Elk Network‘Idaho Hunting University’ to Help Novice, Veteran Hunters

General | July 10, 2019

The Southeast Region of the Idaho Department of Fish and Game is hosting a new public event aimed at getting hunters ready for hunting season this fall.

The Southeast Idaho Hunting University will take place on August 3, 2019, at the Pocatello Trap Club located at 1442 Fortress Road (near the Pocatello airport).

The free event runs from 10 a.m. to 4 p.m. and includes archery and trap shooting, watching hunting dogs in action, learning the basics of mule deer and elk hunting, and getting some pointers on pursuing upland game birds and waterfowl, learn basic wilderness first aid skills, and more.

Find additional information here.

(Photo source: Idaho Department of Fish and Game)

The Arizona Game and Fish Department’s Operation Game Thief received nearly 1,100 reports which led to 76 citations for wildlife violations in 2017.

“Poachers are thieves. They do not represent the hunting community, and the majority of the reports come from hunters and anglers who are out in the field and witness suspicious activity,” said Scott Fischer, program manager for Operation Game Thief. “The hunting community does a great job of policing itself. If you see something, say something.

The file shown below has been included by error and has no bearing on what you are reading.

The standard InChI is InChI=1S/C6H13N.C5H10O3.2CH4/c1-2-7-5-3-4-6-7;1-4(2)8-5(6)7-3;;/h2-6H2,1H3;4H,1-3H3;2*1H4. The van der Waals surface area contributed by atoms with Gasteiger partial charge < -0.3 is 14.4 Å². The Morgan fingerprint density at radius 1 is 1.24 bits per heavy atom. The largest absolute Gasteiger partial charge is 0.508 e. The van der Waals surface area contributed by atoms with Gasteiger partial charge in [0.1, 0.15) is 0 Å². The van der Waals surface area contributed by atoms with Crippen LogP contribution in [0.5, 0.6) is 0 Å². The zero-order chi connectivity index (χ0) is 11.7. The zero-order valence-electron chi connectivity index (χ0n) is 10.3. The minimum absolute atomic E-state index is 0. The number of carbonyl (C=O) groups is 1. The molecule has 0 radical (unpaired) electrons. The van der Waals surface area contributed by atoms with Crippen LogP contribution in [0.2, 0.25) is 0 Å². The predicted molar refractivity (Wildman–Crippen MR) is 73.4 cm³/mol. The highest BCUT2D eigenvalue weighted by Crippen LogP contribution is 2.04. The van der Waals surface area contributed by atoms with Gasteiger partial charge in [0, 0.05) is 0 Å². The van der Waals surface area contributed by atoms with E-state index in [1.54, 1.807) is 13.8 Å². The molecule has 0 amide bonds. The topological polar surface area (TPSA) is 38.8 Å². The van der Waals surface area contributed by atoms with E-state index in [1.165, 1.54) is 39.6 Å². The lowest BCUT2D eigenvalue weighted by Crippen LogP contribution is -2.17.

In 2017, wildlife violators were assessed $74,500 in civil fines, and that money goes directly into the department’s Wildlife Theft Prevention Fund, which pays for the rewards as well as promotion of Operation Game Thief. In addition, 51 individuals had their hunting and/or fishing license revoked by the Arizona Game and Fish Commission as part of their penalty, one of which was a lifetime revocation. The department receives no general fund money from the state of Arizona.

It’s also important to note that mistakes and accidents happen, and the department will work with hunters and anglers who immediately self-report their actions to the Operation Game Thief hotline.

“Mistakes happen in any endeavor, and the amazing thing about hunters is they frequently report themselves,” Fischer said. “Hunters respect wildlife and because of that respect they’re willing to risk penalties in order to ensure meat from the wildlife they take is not wasted.”

(Photo source: Arizona Game and Fish Department)